A big part of the problem—and maybe this is partly my own personal bête noire, disconnected as I often feel from what I perceive as the amorphous cesspool of life in the 21st century—is how unrelatable almost all of the characters are. From the boy’s dipshit, trapped-in-adolescence father (Ethan Hawke) who treats parenthood as if it’s a game of beer pong between frat buddies. To the scraggly mother (Patricia Arquette) who moves from husband to husband with greater alacrity than a village whore. (True, two of her husbands turn out to be inveterate alcoholics, but this is why a woman should get to know her college professor a bit better before screwing him.) To Mason’s sister (Lorelei Linklater), his female counterpart in the transformation from overripe child to burnt-out teen. Along the way, there’s lots of stilted existential philosophizing about the meaning of life in typical Linklater fashion (witness the Before series). Linklater’s dialogue only rings true in the mouths of characters he knows best: druggie washouts of the type he depicted in Dazed and Confused. For me, the best quality of Boyhood, in fact, is its ironic sense of stoner-directed humor that Linklater injects from time to time. (Another, better film of Linklater’s, Bernie, excelled in that respect.) Whether it’s pimply teeny-boppers prevaricating about their sexual exploits while passing around a fatty in the basement. Or Mason’s hyper-uptight, and possibly repressed homosexual, manager at the diner where he works, who scampers around like a demented rodent in between offering Mason platitudinous words of wisdom about responsibility. Or the calculated jabs at George W. Bush and the wars in the Middle East, which, though they are most likely veiled left-wing propaganda, are nevertheless good for a modicum of comic relief. Yes, Linklater manages to conjure up enough witticism to induce a chuckle or two. Only I had a similar reaction to Half Baked, and, funny as it was, that one was critically panned and justly so.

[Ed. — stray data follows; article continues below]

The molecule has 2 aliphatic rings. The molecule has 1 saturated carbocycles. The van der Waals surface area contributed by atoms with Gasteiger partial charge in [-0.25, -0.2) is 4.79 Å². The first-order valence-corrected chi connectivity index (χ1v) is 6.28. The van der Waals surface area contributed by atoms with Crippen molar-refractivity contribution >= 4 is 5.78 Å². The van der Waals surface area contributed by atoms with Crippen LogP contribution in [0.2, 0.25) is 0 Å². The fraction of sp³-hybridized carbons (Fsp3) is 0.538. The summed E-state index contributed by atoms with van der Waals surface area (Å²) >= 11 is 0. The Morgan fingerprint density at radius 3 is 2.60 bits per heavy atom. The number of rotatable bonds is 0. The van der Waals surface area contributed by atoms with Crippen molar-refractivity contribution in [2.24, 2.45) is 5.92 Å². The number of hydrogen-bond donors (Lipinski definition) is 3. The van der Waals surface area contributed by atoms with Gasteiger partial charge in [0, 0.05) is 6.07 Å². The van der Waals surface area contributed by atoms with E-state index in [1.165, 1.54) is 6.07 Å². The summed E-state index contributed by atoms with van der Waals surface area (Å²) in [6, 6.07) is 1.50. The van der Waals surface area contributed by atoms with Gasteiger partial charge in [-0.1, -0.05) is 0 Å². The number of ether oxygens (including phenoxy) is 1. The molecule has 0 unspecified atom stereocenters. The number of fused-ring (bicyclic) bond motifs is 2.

It’s when the last puff is drawn, the smoke clears, and the mental haze disperses that one begins to wonder what exactly the fuss was all about. Linklater has cited the great Yazujiro Ozu and Carl Theodor Dreyer as two of his formative influences, and I can see some technical similarities in his frequent long taking a la Dreyer and his elliptical time-lapsing narrative in the manner of Ozu. What I fail to see, however, is a vision and experience that even remotely approaches the pathos or characterization of Tokyo Story or the sharp social criticism of Gertrud. No, to me, Boyhood is simply a slice of shallow modern life in all its depressing vicissitudes. It’s a movie that wants to be taken seriously because of the amount of time over which it was shot—as if long hours spent at the drawing board are a guarantee of greatness—and the manipulatively poignant nature of its subject matter. (Who doesn’t wax nostalgic for youth at some point in life?) In this case, I think so many have taken the bait of an idea and espoused it hook, line, and sinker as a chef d’oeuvre. To hear the over-the-top hyperbole (in which one critic unreflectively asserted that the film was “the best he’d ever seen”) about this one-step-above-mediocre film, you’d think Linklater had achieved something not seen since Lumiere invented the motion picture camera. Kenneth Turan—one of the few dissenting voices and a professional critic laudable for his willingness to go against the tides of public opinion when his observations about a film’s quality demand it—perceptively sums up what I, too, perceive as the overriding weakness of Boyhood (and of Linklater in general): “For me it was, at best, OK, a film whose animating idea is more interesting than its actual satisfactions . . . I have always been cool to Linklater’s films, have never connected emotionally to his self-involved characters and a slacker aesthetic that treats banalities as if they were words of wisdom.” Amen to that. Just as we shouldn’t treat ideas as if they automatically result in unprecedented masterpieces. And shouldn’t treat consensuses as if they represent truth.
Joe’s Grade: B-